To make the changes permanent add the following line to /etc/modprobe.d/hid_apple.conf:

options hid_apple iso_layout=0

To fix this the old way, do the following:

$ xmodmap -e 'keycode 49 = less greater less greater bar brokenbar bar' -e 'keycode 94 = dead_circumflex degree dead_circumflex degree U2032 U2033 U2032'

Now try your keys. When it works, you may want the change permanently. So execute this:

$ xmodmap -pke | grep " 49" >> ~/.Xmodmap
$ xmodmap -pke | grep " 94" >> ~/.Xmodmap

Media Keys

The evdev driver should produce keycodes that map to the appropriate keysyms for your media keys by default. You can confirm that by running xev in a console window and watching the console output as you press your media keys.

For these keys to have any effect, you will have to assign actions to them. Refer to Extra Keyboard Keys in Xorg for more about that.

If you have confirmed that your media keys are not producing the correct keycodes, create or edit the ~/.Xmodmap file so that it includes these lines:

keycode 160 = XF86AudioMute
keycode 176 = XF86AudioRaiseVolume
keycode 174 = XF86AudioLowerVolume

keycode 144 = XF86AudioPrev
keycode 162 = XF86AudioPlay
keycode 153 = XF86AudioNext

keycode 101 = XF86MonBrightnessDown
keycode 212 = XF86MonBrightnessUp

keycode 204 = XF86Eject

and then run xmodmap ~/.Xmodmap. Place that command in the ~/.bashrc file to have it run automatically when you log in.

PrintScreen and SysRq

Apple Keyboards have an F13 key instead of a PrintScreen/SysRq key. This means that Alt+SysRq sequences do not work, and application actions associated with PrintScreen (such as taking screenshots in many games that work under Wine) do not work. Both issues can be addressed by installing keyfuzzAUR from the Arch User Repository.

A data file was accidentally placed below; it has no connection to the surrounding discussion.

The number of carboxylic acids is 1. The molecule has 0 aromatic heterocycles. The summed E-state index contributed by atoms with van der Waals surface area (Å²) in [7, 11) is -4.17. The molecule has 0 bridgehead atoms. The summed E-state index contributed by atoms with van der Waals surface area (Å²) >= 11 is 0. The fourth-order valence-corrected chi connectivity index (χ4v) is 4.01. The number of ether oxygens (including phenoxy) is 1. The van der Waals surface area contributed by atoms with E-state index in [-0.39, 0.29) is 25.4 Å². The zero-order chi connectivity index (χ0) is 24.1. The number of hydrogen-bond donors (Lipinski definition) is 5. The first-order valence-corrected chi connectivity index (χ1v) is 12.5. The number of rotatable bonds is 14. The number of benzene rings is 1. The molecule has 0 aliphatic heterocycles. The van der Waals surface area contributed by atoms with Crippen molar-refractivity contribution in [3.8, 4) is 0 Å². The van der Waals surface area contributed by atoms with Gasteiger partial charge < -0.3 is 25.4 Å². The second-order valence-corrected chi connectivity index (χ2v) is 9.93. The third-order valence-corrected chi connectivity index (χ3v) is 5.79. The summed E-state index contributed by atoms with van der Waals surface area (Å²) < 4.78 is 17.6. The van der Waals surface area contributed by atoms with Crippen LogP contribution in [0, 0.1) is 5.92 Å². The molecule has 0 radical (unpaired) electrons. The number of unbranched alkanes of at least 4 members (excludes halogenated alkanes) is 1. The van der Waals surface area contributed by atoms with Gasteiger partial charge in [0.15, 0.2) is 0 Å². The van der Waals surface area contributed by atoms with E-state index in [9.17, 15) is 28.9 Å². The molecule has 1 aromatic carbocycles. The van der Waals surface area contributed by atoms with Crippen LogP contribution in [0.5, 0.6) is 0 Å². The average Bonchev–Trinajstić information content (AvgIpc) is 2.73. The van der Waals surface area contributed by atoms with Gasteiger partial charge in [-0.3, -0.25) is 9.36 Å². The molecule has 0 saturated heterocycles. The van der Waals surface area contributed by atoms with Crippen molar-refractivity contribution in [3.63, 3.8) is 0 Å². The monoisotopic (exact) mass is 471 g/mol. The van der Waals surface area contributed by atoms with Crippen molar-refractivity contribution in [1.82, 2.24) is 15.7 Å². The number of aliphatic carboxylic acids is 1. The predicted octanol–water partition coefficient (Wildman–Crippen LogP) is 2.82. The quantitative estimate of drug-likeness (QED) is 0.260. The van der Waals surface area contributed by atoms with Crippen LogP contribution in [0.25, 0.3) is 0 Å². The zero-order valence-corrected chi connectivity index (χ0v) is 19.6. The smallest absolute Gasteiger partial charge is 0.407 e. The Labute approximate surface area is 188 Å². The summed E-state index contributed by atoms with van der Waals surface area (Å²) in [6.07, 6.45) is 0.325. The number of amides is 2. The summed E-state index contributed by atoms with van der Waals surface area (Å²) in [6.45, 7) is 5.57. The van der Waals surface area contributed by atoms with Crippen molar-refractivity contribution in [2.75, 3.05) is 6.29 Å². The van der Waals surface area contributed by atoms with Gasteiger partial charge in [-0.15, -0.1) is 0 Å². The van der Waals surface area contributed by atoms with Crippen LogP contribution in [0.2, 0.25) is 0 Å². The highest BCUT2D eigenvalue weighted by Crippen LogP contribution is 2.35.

With keyfuzz installed, run the following command:

echo "458856 99" | /usr/sbin/keyfuzz -s -d /dev/input/by-id/usb-Apple__Inc_Apple_keyboard-event-kbd

458856 (0x070068) is the scancode of F13, and 99 is the keycode of PrintScreen/SysRq. You can determine the scancode of a particular key with getscancodesAUR from the AUR, and the keycode from /usr/include/linux/input.h.

Other versions of the Apple Aluminum Keyboard may require a slightly different device path, so adjust it as needed. You can make this change permanent by putting the command in /etc/rc.local.

Treating Apple Keyboards Like Regular Keyboards

If you want to use your Apple keyboard like a regular US-layout keyboard, with Alt on the left side of Meta, you can use the AUR package un-apple-keyboardAUR. Currently it only works for the aluminium USB model. The package does the following things:

  • Adds a /etc/modprobe.d/hid_apple.conf file which enables the F keys by default, as above.
  • Uses keyfuzz to remap F13-15 to PrintScreen/SysRq, Scroll Lock, and Pause, respectively
  • Swaps the ordering of the Alt and Meta (Command) keys to match all other keyboards, again using keyfuzz.
  • Applies these changes automatically when you plug in your keyboard, with a udev rule.

You will need to add /etc/modprobe.d/hid_apple.conf to FILES in mkinitcpio.conf. Otherwise if you boot your computer with the Apple keyboard plugged in, the F keys will not be the default.

You also need to enable keyfuzz to run after system start to take effect of Alt and Command swap

$ systemctl enable keyfuzz